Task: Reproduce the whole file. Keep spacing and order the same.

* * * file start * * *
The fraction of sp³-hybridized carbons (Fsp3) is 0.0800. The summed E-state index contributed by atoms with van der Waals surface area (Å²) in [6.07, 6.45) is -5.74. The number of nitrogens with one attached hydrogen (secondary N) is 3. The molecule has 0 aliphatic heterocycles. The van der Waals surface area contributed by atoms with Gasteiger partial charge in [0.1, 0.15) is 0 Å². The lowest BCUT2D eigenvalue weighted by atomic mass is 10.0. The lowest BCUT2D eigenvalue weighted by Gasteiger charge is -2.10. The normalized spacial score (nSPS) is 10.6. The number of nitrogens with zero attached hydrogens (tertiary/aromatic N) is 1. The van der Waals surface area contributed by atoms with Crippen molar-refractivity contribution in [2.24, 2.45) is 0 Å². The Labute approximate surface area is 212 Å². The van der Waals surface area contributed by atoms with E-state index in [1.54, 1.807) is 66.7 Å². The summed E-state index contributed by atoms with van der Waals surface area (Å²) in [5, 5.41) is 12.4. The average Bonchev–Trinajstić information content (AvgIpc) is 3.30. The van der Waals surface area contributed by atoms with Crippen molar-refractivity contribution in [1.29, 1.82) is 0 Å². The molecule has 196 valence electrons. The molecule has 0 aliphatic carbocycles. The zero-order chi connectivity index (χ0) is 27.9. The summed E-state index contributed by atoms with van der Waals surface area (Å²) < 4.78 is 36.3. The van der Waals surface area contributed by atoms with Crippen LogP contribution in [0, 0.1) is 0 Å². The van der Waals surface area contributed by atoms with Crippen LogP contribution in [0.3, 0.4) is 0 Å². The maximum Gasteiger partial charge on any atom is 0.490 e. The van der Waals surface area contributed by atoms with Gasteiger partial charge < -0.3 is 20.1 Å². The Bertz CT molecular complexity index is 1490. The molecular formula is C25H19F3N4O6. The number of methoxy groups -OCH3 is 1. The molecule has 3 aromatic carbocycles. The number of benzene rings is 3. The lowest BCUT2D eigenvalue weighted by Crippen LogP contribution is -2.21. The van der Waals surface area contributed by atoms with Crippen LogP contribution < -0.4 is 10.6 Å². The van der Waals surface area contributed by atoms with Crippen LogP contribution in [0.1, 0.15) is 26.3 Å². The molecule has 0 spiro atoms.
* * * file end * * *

The fraction of sp³-hybridized carbons (Fsp3) is 0.0800. The summed E-state index contributed by atoms with van der Waals surface area (Å²) in [6.07, 6.45) is -5.74. The number of nitrogens with one attached hydrogen (secondary N) is 3. The molecule has 0 aliphatic heterocycles. The van der Waals surface area contributed by atoms with Gasteiger partial charge in [0.1, 0.15) is 0 Å². The lowest BCUT2D eigenvalue weighted by atomic mass is 10.0. The lowest BCUT2D eigenvalue weighted by Gasteiger charge is -2.10. The normalized spacial score (nSPS) is 10.6. The number of nitrogens with zero attached hydrogens (tertiary/aromatic N) is 1. The van der Waals surface area contributed by atoms with Crippen molar-refractivity contribution in [2.24, 2.45) is 0 Å². The Labute approximate surface area is 212 Å². The van der Waals surface area contributed by atoms with E-state index in [1.54, 1.807) is 66.7 Å². The summed E-state index contributed by atoms with van der Waals surface area (Å²) in [5, 5.41) is 12.4. The average Bonchev–Trinajstić information content (AvgIpc) is 3.30. The van der Waals surface area contributed by atoms with Crippen molar-refractivity contribution in [1.29, 1.82) is 0 Å². The molecule has 196 valence electrons. The molecule has 0 aliphatic carbocycles. The zero-order chi connectivity index (χ0) is 27.9. The summed E-state index contributed by atoms with van der Waals surface area (Å²) < 4.78 is 36.3. The van der Waals surface area contributed by atoms with Crippen LogP contribution in [0, 0.1) is 0 Å². The van der Waals surface area contributed by atoms with Crippen LogP contribution in [0.3, 0.4) is 0 Å². The maximum Gasteiger partial charge on any atom is 0.490 e. The van der Waals surface area contributed by atoms with Gasteiger partial charge < -0.3 is 20.1 Å². The Bertz CT molecular complexity index is 1490. The molecular formula is C25H19F3N4O6. The number of methoxy groups -OCH3 is 1. The molecule has 3 aromatic carbocycles. The number of benzene rings is 3. The lowest BCUT2D eigenvalue weighted by Crippen LogP contribution is -2.21. The van der Waals surface area contributed by atoms with Crippen LogP contribution < -0.4 is 10.6 Å². The van der Waals surface area contributed by atoms with Crippen LogP contribution in [0.1, 0.15) is 26.3 Å². The molecule has 0 spiro atoms.